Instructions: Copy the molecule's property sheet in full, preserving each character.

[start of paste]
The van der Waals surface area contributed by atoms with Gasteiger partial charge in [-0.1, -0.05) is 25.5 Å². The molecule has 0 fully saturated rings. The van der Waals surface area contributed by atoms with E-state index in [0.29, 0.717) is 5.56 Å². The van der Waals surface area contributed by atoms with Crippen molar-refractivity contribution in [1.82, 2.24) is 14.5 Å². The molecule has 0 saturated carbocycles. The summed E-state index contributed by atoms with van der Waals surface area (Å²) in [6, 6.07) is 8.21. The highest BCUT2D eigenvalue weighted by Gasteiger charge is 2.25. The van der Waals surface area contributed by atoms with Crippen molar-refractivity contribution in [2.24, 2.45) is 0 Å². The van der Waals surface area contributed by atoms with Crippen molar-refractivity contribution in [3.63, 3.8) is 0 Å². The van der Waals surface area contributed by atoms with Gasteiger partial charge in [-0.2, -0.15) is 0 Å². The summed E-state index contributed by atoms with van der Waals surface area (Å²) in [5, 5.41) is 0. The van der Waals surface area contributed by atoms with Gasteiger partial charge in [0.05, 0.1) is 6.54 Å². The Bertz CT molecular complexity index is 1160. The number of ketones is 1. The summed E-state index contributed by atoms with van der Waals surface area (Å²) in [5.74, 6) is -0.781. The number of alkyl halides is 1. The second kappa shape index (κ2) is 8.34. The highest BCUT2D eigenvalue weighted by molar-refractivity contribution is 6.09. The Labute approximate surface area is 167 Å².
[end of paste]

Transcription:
The van der Waals surface area contributed by atoms with Gasteiger partial charge in [-0.1, -0.05) is 25.5 Å². The molecule has 0 fully saturated rings. The van der Waals surface area contributed by atoms with E-state index in [0.29, 0.717) is 5.56 Å². The van der Waals surface area contributed by atoms with Crippen molar-refractivity contribution in [1.82, 2.24) is 14.5 Å². The molecule has 0 saturated carbocycles. The summed E-state index contributed by atoms with van der Waals surface area (Å²) in [6, 6.07) is 8.21. The highest BCUT2D eigenvalue weighted by Gasteiger charge is 2.25. The van der Waals surface area contributed by atoms with Crippen molar-refractivity contribution in [2.24, 2.45) is 0 Å². The van der Waals surface area contributed by atoms with Crippen molar-refractivity contribution in [3.63, 3.8) is 0 Å². The van der Waals surface area contributed by atoms with Gasteiger partial charge in [-0.2, -0.15) is 0 Å². The summed E-state index contributed by atoms with van der Waals surface area (Å²) in [5, 5.41) is 0. The van der Waals surface area contributed by atoms with Gasteiger partial charge in [0.05, 0.1) is 6.54 Å². The Bertz CT molecular complexity index is 1160. The number of ketones is 1. The summed E-state index contributed by atoms with van der Waals surface area (Å²) in [5.74, 6) is -0.781. The number of alkyl halides is 1. The second kappa shape index (κ2) is 8.34. The highest BCUT2D eigenvalue weighted by molar-refractivity contribution is 6.09. The Labute approximate surface area is 167 Å².